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Re: Suggestion: nix VALUES in favor of DOT
This page is part of the web mail archives of SRFI 71 from before July 7th, 2015. The new archives for SRFI 71 contain all messages, not just those from before July 7th, 2015.
-al (--Al_Petrofsky) wrote:
> The proposed syntax fixes the parenthesis complexity
> cases, but it clearly still suffers from parenthesis complexity in
> variable-arity case.
It certainly does.
> As proof of this, I offer the fact that the
> syntax's own designer screwed up the parentheses in two out of three
> of the examples given for variable-arity clauses:
Sounds convincing. Luckily, the rubbish I wrote throws a "bad syntax"
in the LET
because neither (values . xs) nor (values)
match the <binding spec> I gave. ;-)
The mistakes were unintentional; thanks
for pointing them out.
> To avoid that mentally taxing triple-open-paren,
you could use a
> keyword named DOT rather than VALUES, with a syntax like so:
Good suggestion; takes down a mental
block I had: Of course I thought about having a
syntax of the form (let ((x1 x2 . x3+
(foo))) body), but this quickly came to a dead end called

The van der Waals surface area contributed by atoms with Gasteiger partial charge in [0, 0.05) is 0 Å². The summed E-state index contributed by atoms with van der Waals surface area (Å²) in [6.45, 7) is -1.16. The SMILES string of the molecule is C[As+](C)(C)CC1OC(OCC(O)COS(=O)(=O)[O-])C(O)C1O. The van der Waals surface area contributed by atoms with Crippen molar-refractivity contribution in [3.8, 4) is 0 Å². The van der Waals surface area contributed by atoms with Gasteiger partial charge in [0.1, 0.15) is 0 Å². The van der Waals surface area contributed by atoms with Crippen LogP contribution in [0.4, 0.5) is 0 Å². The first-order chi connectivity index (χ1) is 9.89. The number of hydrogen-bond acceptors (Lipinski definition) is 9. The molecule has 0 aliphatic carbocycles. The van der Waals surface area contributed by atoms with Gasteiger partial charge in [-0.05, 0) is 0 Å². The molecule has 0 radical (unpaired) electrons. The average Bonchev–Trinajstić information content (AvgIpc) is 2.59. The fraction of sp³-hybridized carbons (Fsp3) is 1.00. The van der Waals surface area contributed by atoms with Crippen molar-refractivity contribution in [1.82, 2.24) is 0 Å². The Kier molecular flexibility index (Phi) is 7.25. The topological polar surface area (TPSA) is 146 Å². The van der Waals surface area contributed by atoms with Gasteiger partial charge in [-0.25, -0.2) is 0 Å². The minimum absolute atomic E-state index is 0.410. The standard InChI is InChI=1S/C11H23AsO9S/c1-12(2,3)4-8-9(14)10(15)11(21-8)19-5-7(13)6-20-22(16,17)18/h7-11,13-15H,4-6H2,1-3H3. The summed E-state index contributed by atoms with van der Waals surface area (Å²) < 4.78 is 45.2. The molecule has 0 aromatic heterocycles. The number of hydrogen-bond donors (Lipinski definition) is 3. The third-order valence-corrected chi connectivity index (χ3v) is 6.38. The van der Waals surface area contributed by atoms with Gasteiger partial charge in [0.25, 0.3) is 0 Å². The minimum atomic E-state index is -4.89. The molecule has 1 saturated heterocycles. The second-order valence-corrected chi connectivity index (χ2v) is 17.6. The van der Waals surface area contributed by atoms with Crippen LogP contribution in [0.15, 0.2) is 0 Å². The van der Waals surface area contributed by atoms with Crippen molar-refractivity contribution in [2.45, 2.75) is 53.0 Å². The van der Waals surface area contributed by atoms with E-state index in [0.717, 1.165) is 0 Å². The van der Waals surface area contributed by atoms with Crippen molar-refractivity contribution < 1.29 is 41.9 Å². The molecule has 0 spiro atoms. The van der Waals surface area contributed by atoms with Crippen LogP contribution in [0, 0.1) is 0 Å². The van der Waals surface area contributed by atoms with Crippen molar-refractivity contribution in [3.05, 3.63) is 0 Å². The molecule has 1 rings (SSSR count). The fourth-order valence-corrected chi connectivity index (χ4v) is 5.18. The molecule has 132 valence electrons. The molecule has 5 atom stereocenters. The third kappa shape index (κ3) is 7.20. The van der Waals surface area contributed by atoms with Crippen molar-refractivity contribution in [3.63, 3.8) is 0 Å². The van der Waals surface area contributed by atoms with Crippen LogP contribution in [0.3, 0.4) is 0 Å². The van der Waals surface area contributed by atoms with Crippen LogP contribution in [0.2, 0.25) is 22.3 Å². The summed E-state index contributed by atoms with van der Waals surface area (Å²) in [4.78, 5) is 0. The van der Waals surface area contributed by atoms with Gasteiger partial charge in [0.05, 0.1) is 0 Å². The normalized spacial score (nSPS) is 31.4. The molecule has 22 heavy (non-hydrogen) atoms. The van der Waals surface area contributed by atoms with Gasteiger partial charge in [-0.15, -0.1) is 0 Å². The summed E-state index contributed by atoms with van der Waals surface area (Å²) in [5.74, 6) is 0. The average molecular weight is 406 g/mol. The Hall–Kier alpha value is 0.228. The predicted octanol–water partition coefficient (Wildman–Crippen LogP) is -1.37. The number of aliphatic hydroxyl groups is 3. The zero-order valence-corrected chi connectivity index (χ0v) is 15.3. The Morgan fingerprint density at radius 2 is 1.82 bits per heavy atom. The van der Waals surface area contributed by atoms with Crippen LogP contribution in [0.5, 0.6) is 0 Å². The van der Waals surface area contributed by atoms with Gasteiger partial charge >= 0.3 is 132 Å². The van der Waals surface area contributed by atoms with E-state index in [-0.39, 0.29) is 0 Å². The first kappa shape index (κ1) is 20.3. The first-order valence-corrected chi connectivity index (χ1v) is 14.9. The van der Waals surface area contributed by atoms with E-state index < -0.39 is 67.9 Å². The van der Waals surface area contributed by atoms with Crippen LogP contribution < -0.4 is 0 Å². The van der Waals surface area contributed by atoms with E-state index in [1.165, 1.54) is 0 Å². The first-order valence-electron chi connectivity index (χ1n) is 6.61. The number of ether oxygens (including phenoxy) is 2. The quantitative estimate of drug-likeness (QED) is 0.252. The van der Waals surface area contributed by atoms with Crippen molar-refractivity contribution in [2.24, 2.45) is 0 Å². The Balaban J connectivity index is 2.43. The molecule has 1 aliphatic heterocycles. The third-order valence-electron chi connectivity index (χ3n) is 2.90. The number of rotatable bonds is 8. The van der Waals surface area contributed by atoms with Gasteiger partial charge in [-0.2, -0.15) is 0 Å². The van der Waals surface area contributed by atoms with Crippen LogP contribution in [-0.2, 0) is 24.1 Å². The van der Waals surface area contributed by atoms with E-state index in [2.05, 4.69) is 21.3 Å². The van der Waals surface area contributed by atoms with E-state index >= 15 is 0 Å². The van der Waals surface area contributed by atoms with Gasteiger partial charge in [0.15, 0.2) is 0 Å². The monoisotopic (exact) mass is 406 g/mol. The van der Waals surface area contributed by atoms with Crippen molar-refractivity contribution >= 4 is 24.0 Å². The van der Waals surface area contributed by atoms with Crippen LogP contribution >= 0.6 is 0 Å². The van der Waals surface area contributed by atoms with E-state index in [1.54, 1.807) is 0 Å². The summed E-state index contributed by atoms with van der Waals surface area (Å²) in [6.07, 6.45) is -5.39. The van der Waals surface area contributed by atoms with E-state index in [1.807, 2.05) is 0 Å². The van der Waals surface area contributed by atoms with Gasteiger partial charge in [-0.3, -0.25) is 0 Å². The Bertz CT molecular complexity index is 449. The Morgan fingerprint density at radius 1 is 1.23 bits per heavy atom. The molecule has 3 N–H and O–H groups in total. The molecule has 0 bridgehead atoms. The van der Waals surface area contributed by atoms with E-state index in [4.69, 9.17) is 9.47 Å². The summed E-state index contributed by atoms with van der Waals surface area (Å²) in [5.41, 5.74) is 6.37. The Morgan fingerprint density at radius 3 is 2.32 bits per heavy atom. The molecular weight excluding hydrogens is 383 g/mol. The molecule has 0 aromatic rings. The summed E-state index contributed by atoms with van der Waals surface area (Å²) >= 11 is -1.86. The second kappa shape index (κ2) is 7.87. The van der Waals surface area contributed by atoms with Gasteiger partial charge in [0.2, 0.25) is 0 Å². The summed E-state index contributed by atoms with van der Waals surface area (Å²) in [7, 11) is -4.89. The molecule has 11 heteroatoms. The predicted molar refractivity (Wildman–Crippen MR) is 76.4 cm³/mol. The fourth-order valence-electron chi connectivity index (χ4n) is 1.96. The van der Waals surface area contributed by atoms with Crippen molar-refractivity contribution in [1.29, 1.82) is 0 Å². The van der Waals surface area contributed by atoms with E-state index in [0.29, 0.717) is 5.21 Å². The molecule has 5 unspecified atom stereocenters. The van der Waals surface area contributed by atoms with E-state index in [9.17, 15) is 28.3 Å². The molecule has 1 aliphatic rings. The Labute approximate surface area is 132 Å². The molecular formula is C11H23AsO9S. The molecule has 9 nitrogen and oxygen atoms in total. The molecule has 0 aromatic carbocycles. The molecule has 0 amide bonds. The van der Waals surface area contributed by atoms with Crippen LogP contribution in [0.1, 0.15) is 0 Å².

(let ((. xs (foo))) body). At this point
I abandonned this line of thinking, maybe too early.
> I don't think you need a special case for exactly
zero values, because
> that's a fixed-arity case. Why not allow this?:
> (let ((<zero-valued-_expression_>)) <body>)
My main problem with this is the "but
what happens if it does goes wrong"-aspect.
The current syntax might not be the
most concise of all, but it is designed to let
LET choke on the most common mistakes
immediately (see above.)
Now with allowing zero variables in
a <binding spec> this cannot be accomplished.
For example, both (let (((for-each foo
(bar)))) body) and (let ((for-each foo (bar))) body)
are syntactically correct, but the first
just executes (for-each foo (bar)) whereas the
second binds for-each and foo to the
two values delivered by (bar).
Assume the first meaning was intended,
the error will probably manifest itself at
the moment (bar) fails to deliver exactly
two values to its continuation. Unless it
does, in which case the error must manifest
itself much further downstream
from the fact that foo never got called.
In order to avoid this sort of expensive
typos, I decided to propose a more
verbose syntax to begin with.